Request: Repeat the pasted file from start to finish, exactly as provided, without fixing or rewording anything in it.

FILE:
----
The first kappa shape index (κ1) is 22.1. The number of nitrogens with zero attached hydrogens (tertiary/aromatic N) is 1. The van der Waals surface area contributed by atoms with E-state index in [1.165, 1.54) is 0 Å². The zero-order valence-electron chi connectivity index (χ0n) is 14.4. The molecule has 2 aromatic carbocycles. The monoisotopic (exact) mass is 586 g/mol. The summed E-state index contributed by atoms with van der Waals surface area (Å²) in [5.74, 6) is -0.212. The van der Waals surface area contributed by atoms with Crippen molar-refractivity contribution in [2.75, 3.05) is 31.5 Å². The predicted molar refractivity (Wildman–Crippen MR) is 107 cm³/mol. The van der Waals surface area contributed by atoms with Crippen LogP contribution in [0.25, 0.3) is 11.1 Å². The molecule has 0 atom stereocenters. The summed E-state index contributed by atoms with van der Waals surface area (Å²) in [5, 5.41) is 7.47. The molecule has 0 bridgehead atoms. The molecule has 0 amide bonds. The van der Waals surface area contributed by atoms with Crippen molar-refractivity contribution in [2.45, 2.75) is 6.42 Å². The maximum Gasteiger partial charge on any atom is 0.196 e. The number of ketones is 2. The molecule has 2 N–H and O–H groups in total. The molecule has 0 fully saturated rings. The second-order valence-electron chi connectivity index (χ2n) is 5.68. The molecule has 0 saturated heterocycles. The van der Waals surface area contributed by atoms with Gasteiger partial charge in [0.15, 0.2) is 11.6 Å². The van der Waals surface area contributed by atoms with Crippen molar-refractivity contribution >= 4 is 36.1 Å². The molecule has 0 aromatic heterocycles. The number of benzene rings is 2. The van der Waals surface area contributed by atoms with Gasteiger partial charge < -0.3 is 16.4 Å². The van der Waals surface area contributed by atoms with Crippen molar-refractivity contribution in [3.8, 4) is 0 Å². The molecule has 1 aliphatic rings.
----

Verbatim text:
The first kappa shape index (κ1) is 22.1. The number of nitrogens with zero attached hydrogens (tertiary/aromatic N) is 1. The van der Waals surface area contributed by atoms with E-state index in [1.165, 1.54) is 0 Å². The zero-order valence-electron chi connectivity index (χ0n) is 14.4. The molecule has 2 aromatic carbocycles. The monoisotopic (exact) mass is 586 g/mol. The summed E-state index contributed by atoms with van der Waals surface area (Å²) in [5.74, 6) is -0.212. The van der Waals surface area contributed by atoms with Crippen molar-refractivity contribution in [2.75, 3.05) is 31.5 Å². The predicted molar refractivity (Wildman–Crippen MR) is 107 cm³/mol. The van der Waals surface area contributed by atoms with Crippen LogP contribution in [0.25, 0.3) is 11.1 Å². The molecule has 0 atom stereocenters. The summed E-state index contributed by atoms with van der Waals surface area (Å²) in [5, 5.41) is 7.47. The molecule has 0 bridgehead atoms. The molecule has 0 amide bonds. The van der Waals surface area contributed by atoms with Crippen molar-refractivity contribution in [2.45, 2.75) is 6.42 Å². The maximum Gasteiger partial charge on any atom is 0.196 e. The number of ketones is 2. The molecule has 2 N–H and O–H groups in total. The molecule has 0 fully saturated rings. The second-order valence-electron chi connectivity index (χ2n) is 5.68. The molecule has 0 saturated heterocycles. The van der Waals surface area contributed by atoms with Gasteiger partial charge in [0.15, 0.2) is 11.6 Å². The van der Waals surface area contributed by atoms with Crippen molar-refractivity contribution >= 4 is 36.1 Å². The molecule has 0 aromatic heterocycles. The number of benzene rings is 2. The van der Waals surface area contributed by atoms with Gasteiger partial charge < -0.3 is 16.4 Å². The van der Waals surface area contributed by atoms with Crippen molar-refractivity contribution in [3.8, 4) is 0 Å². The molecule has 1 aliphatic rings.